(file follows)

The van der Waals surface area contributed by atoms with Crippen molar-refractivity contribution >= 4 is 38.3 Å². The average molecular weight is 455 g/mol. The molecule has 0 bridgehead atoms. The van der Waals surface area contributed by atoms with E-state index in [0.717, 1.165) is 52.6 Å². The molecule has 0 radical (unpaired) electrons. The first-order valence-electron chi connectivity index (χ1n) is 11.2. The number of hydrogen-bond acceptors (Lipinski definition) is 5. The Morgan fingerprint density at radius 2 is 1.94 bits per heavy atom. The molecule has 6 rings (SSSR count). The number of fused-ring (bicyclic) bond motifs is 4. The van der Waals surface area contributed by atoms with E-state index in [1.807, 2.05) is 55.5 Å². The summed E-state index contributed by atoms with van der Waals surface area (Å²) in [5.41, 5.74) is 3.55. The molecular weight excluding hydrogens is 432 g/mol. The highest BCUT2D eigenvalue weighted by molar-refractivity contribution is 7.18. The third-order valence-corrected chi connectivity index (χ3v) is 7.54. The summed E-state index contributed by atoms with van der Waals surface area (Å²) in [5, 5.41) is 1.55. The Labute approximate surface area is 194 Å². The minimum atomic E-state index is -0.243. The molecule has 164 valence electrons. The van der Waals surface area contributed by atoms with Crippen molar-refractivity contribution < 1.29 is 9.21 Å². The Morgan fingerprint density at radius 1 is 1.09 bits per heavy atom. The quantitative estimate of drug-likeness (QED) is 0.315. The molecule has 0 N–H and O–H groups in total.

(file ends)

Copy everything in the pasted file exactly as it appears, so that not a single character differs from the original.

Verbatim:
The van der Waals surface area contributed by atoms with Crippen molar-refractivity contribution >= 4 is 38.3 Å². The average molecular weight is 455 g/mol. The molecule has 0 bridgehead atoms. The van der Waals surface area contributed by atoms with E-state index in [0.717, 1.165) is 52.6 Å². The molecule has 0 radical (unpaired) electrons. The first-order valence-electron chi connectivity index (χ1n) is 11.2. The number of hydrogen-bond acceptors (Lipinski definition) is 5. The Morgan fingerprint density at radius 2 is 1.94 bits per heavy atom. The molecule has 6 rings (SSSR count). The number of fused-ring (bicyclic) bond motifs is 4. The van der Waals surface area contributed by atoms with E-state index in [1.807, 2.05) is 55.5 Å². The summed E-state index contributed by atoms with van der Waals surface area (Å²) in [5.41, 5.74) is 3.55. The molecular weight excluding hydrogens is 432 g/mol. The highest BCUT2D eigenvalue weighted by molar-refractivity contribution is 7.18. The third-order valence-corrected chi connectivity index (χ3v) is 7.54. The summed E-state index contributed by atoms with van der Waals surface area (Å²) in [5, 5.41) is 1.55. The Labute approximate surface area is 194 Å². The minimum atomic E-state index is -0.243. The molecule has 164 valence electrons. The van der Waals surface area contributed by atoms with Crippen molar-refractivity contribution < 1.29 is 9.21 Å². The Morgan fingerprint density at radius 1 is 1.09 bits per heavy atom. The quantitative estimate of drug-likeness (QED) is 0.315. The molecule has 0 N–H and O–H groups in total.